"Reuters had already filed a story based on a fake press release. The news appeared on several websites and was announced on live television; an anchor for the Fox Business Network retracted the news within seconds of reporting it. Reuters quickly issued a correction."
The situation was an embarrassment for the U.S. Chamber of Commerce and the National Press Club, as well as the media who reported the story before realizing it was a hoax. But the Yes Men certainly got what they wanted: national headlines and coverage of their messages on climate change.

Some may see publicity stunts like this one as victimless crimes; and in some cases, they might be (other than the damage done to the credibility of the PR and media industries). But in others, there can be real victims: as the National Post story recounted, in 1994 the same front man for the Yes Men
"tricked the BBC into thinking he worked for Dow Chemical. In an interview with the broadcaster, he said Dow would pay US$12-million to the victims of India's Bhopal gas disaster. By the time that stunt was exposed a few hours later, the company's stock had plunged by US$2-billion."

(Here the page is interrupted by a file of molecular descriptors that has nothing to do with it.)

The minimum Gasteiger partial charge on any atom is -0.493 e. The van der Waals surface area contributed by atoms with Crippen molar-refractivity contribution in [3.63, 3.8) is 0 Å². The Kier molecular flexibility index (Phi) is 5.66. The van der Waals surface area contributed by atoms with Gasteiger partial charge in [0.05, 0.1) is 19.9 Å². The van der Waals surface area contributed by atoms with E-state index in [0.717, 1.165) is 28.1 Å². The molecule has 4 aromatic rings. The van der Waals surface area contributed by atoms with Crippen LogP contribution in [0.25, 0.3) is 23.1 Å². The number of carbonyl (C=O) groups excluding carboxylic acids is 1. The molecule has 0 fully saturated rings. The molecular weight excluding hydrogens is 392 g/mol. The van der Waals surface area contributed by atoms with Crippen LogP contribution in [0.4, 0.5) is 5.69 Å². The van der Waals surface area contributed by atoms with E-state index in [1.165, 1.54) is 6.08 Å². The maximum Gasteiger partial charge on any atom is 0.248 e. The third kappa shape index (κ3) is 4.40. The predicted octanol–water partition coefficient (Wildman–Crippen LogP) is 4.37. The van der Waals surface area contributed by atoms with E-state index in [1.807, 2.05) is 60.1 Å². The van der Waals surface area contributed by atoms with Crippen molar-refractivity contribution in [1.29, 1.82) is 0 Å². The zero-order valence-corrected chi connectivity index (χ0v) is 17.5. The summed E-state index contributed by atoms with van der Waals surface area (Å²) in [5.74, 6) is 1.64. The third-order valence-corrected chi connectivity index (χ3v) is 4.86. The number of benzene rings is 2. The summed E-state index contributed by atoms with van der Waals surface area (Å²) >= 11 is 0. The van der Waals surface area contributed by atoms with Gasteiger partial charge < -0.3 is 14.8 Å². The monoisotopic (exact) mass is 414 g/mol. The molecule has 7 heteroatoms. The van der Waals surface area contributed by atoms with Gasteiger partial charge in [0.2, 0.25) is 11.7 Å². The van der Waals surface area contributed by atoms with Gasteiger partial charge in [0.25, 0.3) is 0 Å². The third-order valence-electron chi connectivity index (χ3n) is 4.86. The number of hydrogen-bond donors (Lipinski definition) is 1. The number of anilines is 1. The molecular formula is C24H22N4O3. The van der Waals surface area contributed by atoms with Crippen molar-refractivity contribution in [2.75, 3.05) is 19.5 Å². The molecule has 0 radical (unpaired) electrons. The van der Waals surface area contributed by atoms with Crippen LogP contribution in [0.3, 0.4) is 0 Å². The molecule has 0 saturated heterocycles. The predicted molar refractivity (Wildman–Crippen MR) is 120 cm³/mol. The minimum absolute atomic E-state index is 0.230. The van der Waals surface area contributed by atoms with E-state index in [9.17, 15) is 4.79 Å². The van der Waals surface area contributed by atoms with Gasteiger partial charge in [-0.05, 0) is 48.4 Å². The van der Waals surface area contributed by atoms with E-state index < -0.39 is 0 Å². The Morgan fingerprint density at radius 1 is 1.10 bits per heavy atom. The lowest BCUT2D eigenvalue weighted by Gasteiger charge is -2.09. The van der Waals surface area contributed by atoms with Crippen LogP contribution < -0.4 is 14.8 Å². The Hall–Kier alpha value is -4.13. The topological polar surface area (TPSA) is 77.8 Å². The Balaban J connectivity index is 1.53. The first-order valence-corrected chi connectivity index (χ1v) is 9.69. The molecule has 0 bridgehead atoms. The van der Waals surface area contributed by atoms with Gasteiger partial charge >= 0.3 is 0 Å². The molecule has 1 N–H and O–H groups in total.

This story has highlighted the fundamental problem of a "tweet-first-ask-questions-later" approach to journalism today, driven by the need to stay ahead of social media in breaking news. Whereas reporters used to have time to do background research before filing stories, today they are pressured to get the news out, at least in some preliminary form, as soon as they receive it. As the media landscape evolves, journalists will need to find a way to ensure the accuracy of what they're reporting, if they want to remain a credible source for their audiences.

In first-year PR classes at Red River College this year, we have discussed professional codes of ethics, and why professional associations like the Canadian Public Relations Society and the International Association of Business Communicators would need to have them; this story provides us with a perfect illustration of why such ethics codes are needed.